Obviously, with inflation coming home right now, I’ve often explained that inflation is the canary in the coal mine for biotech markets. It’s something we should continue to pay attention to, because I think it’s a bit of a barometer.
Another factor we talked about in a previous episode is the FDA and how regulatory activity was moving in the right direction. Since that conversation, the momentum at the FDA has slowed a bit, introducing a level of risk and unpredictability as the director’s seat has remained open for nearly a year. This has added to the burden on us as an industry.
There’s also a human tendency to do whatever you can until you break the camel’s back, and I don’t think that’s any different. Going back to the drought we were talking about, when money dried up and reduced the incentive to start a business, we have since seen the pendulum swing. There has been an imbalance in the demand for new businesses, which has given rise to an unprecedented boom in business start-ups and a parade of IPOs. It’s led to a point where we’ve now created such a supply of companies, and pushed them all to market, that we’ve almost created irrelevance. All of these companies are fundamentally dependent on the benevolence of the capital markets for their day-to-day operations. There’s something like 14 PDL1 checkpoints on the market right now, and I think that says it all. Why has all this money been spent on the development of these companies? Yes, it’s a huge market opportunity, but what you’re doing cannibalizes good science by trivializing these products.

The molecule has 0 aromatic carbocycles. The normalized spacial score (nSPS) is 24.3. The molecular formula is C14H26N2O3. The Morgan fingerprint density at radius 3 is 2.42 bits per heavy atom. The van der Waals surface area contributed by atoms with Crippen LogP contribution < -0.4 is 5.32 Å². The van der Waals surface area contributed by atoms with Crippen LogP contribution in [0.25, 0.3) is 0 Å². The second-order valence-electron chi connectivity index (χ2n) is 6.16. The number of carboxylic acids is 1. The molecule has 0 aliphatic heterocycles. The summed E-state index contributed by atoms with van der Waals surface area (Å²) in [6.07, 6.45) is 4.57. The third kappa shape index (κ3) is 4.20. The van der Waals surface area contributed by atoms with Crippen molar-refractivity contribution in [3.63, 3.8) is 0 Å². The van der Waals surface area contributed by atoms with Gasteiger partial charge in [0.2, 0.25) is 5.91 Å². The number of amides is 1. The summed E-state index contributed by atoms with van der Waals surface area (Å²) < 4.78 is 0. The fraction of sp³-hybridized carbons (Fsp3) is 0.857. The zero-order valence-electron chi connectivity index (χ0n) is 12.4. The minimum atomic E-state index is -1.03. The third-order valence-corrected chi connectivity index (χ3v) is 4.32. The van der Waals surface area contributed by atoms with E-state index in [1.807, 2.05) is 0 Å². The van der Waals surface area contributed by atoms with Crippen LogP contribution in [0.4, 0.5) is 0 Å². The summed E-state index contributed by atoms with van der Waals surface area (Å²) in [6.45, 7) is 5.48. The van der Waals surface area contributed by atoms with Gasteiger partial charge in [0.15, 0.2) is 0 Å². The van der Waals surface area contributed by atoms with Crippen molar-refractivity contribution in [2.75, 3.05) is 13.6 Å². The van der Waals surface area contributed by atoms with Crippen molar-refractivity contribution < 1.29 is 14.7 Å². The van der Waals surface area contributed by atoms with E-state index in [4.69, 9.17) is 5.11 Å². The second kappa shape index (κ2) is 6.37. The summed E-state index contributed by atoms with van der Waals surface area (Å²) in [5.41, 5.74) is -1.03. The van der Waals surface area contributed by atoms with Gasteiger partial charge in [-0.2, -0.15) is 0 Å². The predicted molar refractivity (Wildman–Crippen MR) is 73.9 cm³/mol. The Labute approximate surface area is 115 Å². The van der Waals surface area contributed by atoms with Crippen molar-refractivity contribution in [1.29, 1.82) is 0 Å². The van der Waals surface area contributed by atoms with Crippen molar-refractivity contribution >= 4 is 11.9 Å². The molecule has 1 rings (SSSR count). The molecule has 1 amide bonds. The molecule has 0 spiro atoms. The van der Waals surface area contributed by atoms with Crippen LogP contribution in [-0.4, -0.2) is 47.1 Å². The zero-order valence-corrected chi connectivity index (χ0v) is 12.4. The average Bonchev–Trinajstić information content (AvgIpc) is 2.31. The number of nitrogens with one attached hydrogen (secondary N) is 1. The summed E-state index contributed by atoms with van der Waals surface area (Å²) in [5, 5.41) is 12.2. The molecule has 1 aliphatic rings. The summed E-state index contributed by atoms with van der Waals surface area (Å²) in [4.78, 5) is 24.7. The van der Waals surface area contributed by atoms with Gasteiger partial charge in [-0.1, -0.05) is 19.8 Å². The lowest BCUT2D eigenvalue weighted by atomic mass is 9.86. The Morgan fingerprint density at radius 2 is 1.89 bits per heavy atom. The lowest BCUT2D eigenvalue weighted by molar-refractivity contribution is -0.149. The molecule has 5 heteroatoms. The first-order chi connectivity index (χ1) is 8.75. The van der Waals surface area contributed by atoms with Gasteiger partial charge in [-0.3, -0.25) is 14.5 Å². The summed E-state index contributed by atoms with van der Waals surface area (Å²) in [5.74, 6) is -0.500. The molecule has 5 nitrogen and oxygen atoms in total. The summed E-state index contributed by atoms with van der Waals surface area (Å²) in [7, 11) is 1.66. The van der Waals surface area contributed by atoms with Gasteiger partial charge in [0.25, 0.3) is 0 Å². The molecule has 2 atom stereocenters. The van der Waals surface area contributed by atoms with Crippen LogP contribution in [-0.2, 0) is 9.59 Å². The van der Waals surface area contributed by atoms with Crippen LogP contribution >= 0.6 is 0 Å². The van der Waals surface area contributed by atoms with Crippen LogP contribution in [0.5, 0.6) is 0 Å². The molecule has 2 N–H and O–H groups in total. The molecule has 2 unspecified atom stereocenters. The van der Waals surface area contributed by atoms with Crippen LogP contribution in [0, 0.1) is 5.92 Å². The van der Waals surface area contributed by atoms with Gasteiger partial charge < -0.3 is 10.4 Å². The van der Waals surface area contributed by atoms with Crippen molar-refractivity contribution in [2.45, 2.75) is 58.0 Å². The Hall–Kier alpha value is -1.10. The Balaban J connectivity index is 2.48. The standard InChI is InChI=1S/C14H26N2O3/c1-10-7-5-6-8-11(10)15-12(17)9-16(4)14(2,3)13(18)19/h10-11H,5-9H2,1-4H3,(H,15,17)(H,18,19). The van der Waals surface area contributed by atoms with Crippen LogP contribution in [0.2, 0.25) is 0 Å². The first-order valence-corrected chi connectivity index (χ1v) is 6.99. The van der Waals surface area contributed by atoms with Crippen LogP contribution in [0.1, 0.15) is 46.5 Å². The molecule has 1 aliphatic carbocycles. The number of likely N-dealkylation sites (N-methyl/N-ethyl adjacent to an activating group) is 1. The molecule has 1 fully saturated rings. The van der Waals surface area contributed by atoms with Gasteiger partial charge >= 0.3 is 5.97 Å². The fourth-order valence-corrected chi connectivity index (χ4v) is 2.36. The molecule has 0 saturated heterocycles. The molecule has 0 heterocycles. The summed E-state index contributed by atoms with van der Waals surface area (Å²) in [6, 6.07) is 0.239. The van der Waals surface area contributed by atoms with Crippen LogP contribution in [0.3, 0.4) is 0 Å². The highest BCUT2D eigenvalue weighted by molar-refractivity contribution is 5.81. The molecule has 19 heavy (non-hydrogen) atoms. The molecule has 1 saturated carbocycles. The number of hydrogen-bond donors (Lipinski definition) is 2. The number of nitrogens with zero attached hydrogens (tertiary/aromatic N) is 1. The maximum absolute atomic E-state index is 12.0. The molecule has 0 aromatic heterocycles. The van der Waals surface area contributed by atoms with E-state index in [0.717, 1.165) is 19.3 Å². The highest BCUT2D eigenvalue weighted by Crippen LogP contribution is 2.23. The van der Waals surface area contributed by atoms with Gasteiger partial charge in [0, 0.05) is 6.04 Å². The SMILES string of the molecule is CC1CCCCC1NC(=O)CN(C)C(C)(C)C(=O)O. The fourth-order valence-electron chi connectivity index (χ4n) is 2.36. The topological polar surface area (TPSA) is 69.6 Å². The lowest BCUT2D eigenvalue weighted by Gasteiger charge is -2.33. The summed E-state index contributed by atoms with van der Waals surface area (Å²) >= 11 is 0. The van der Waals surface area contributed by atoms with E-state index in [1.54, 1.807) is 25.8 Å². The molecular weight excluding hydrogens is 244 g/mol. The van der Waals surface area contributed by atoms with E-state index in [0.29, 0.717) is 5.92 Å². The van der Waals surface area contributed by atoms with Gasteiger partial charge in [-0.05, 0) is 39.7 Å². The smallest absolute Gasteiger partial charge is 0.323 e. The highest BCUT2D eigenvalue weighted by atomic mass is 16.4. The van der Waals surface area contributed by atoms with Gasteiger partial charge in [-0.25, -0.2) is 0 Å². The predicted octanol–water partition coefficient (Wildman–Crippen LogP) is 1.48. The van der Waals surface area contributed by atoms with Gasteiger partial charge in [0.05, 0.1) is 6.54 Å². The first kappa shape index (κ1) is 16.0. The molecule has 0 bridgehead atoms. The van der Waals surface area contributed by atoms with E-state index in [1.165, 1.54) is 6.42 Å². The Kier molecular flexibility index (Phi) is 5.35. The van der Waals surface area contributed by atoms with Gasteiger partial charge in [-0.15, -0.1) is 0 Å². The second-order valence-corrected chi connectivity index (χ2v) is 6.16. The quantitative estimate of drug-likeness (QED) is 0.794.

Shaw says we’ll see a level of “discernment” that we haven’t seen since the start of the boom. There is no such thing as a fully funded biotech company, especially at the development stage. They must continue to return to the markets. If you think back to college, when you run out of beer, you have to pass the hat. But there are a lot of mouths to feed here, and the money isn’t as readily available as it used to be. The bar was much lower for creating and financing businesses, and I think we are entering a much more demanding environment. I think we will see a level of Darwinism as a result.
Industrial perils and binary risks are inherent in anyone who chooses to play in the biotech sandbox. Generally, it is accepted that 90% of all these experiments will fail. It’s just a consequence of the industry we love. You need a high pain threshold to play. You know what you’re dealing with, but you also know that failure is the norm. So some of the Darwinism that I anticipate will correct itself. In this environment, we’re doing high wire act, the safety net has been taken away, and I think it’s going to be a lot less forgiving on the road. Investors are the ultimate arbiters. In the end, they will lock in their investments. It will be much more of a “show me” story as opposed to a “tell me” story. When you look at the nature of many companies that have gone public, many of them were preclinical and very fictional. Now, I think investors will want to see what you actually did.
For Shaw’s advice on how emerging biopharma leaders should manage these changes in access to capital, tune in to episode 81 of the Business of Biotech podcast.